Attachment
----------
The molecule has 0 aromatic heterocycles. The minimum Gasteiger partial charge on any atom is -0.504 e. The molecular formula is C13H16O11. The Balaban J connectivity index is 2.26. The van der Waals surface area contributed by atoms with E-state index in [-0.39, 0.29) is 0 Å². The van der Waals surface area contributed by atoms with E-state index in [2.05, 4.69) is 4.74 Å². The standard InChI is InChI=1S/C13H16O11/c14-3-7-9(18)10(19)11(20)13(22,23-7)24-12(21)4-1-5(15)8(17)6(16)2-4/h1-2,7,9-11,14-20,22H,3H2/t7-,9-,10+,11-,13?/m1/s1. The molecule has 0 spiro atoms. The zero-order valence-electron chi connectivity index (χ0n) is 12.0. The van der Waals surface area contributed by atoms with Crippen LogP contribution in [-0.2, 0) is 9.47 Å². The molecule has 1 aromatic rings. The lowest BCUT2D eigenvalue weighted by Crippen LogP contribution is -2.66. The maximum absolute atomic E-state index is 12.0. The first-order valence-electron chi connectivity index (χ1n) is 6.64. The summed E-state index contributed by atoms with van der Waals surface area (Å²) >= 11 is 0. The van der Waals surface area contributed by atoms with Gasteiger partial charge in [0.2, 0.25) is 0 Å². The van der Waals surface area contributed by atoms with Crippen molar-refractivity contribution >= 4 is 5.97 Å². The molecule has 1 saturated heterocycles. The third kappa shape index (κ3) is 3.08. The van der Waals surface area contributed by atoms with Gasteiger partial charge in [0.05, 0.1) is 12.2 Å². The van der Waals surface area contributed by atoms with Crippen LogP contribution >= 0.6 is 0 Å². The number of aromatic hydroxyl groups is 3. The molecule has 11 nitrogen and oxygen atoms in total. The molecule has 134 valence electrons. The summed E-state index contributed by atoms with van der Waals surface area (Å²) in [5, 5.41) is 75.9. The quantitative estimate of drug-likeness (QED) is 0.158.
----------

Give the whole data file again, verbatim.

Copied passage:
The molecule has 0 aromatic heterocycles. The minimum Gasteiger partial charge on any atom is -0.504 e. The molecular formula is C13H16O11. The Balaban J connectivity index is 2.26. The van der Waals surface area contributed by atoms with E-state index in [-0.39, 0.29) is 0 Å². The van der Waals surface area contributed by atoms with E-state index in [2.05, 4.69) is 4.74 Å². The standard InChI is InChI=1S/C13H16O11/c14-3-7-9(18)10(19)11(20)13(22,23-7)24-12(21)4-1-5(15)8(17)6(16)2-4/h1-2,7,9-11,14-20,22H,3H2/t7-,9-,10+,11-,13?/m1/s1. The molecule has 0 spiro atoms. The zero-order valence-electron chi connectivity index (χ0n) is 12.0. The van der Waals surface area contributed by atoms with Crippen LogP contribution in [-0.2, 0) is 9.47 Å². The molecule has 1 aromatic rings. The lowest BCUT2D eigenvalue weighted by Crippen LogP contribution is -2.66. The maximum absolute atomic E-state index is 12.0. The first-order valence-electron chi connectivity index (χ1n) is 6.64. The summed E-state index contributed by atoms with van der Waals surface area (Å²) >= 11 is 0. The van der Waals surface area contributed by atoms with Gasteiger partial charge in [0.2, 0.25) is 0 Å². The van der Waals surface area contributed by atoms with Crippen molar-refractivity contribution >= 4 is 5.97 Å². The molecule has 1 saturated heterocycles. The third kappa shape index (κ3) is 3.08. The van der Waals surface area contributed by atoms with Gasteiger partial charge in [0.05, 0.1) is 12.2 Å². The van der Waals surface area contributed by atoms with Crippen LogP contribution >= 0.6 is 0 Å². The number of aromatic hydroxyl groups is 3. The molecule has 11 nitrogen and oxygen atoms in total. The molecule has 134 valence electrons. The summed E-state index contributed by atoms with van der Waals surface area (Å²) in [5, 5.41) is 75.9. The quantitative estimate of drug-likeness (QED) is 0.158.